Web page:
Sunday, August 19, 2018

Bilingual suppletion comes from selection conflicts: Supporting evidence from Pichi

Azeb Amha recently directed my attention to a very interesting passage in Kofi Yakpo's grammar of Pichi, the English-based creole spoken in Equatorial Guinea. In this language, English-based numerals are used up to seven (and known in theory by some speakers up to ten), while Spanish numerals are familiar to all speakers and are used consistently above seven. The English numerals are followed by singulars (plural marking in Pichi is handled with postposed dɛ̀n, and occasionally the suffix -s):
‘So I have three nationalities in this world.’ [fr03ft 102]
When Spanish numerals are used, however (p. 545), we get "bilingual suppletion" (Matras 2012) - i.e., a grammatical rule of one language that seems to require switching into another one:
The attributive use of Spanish numerals goes along with the insertion of Spanish head nouns – there is no instance of a mixed combination of a Spanish numeral and a Pichi noun:
‘Leave her, let her reach [the age of] fifteen years.’ [ab03ay 138]

In Spanish, of course, numerals other than 1 select for plural nouns.

Now I would prefer to see a wider range of examples before reaching any firm conclusions, because counters like "years" are inherently more likely to cause borrowing of numeral+noun units. But, as described, this language precisely fits the explanation proposed for bilingual suppletion in Souag & Kherbache (2016), based on Myers-Scotton's Embedded Language Island Hypothesis:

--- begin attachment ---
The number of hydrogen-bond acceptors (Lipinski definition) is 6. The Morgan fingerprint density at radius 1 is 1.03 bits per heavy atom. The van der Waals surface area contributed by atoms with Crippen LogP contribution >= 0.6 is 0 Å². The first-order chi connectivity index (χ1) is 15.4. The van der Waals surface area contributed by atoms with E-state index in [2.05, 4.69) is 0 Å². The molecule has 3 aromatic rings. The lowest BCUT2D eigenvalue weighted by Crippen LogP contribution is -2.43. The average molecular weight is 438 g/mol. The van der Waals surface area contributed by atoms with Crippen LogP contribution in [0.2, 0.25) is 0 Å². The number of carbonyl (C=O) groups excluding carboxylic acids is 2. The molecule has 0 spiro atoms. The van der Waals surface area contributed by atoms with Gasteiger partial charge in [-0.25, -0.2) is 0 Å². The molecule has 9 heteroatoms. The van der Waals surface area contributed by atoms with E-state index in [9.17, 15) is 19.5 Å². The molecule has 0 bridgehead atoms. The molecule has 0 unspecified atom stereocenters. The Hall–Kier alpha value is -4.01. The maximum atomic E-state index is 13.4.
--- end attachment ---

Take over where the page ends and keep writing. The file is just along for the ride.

[W]here bilingual suppletion in numeral+noun combinations emerges, it will occur only following borrowed numerals whose noun selectional requirements in the source language differ from those in the recipient language.
I was, of course, unaware that Pichi displayed bilingual suppletion when I proposed this generalization, so I take this as corroborating evidence. I would be interested to hear of any further examples.


Hans said...

Is this the only example in the entire grammar? Then I also wouldn't want to build too much on it. Additionally to what you noted, this is actually loaning an entire phrase from Spanish ("a los quinze años" - are "a" as a preposition and use of the Spanish article otherwise attested in Pichi?), and the age in itself, 15 years, is culturally significant for girls in at least parts of the Spanish-speaking world (the Quinceañera), so this may even be a set phrase.

Hans said...

(Seeing that an entire phrase is involved, this may also be a case of code switching.)

Lameen Souag الأمين سواق said...

There are several other examples, of which the best seems to be:

Dì ɔda man tɛl mi se dɛ̀ n dɔn bay veinte sacos
The other man told me that they had bought twenty bags

The others all seem to involve time measures:
À tink we è se è dɔn dè go rich gɛt treinta y ocho años naw
Ɛ̀f yù gɛt fɔ̀ baja diez veces
Yù jɔs gɛt wan diecisiete años

Hans said...

Yes, those examples are much better.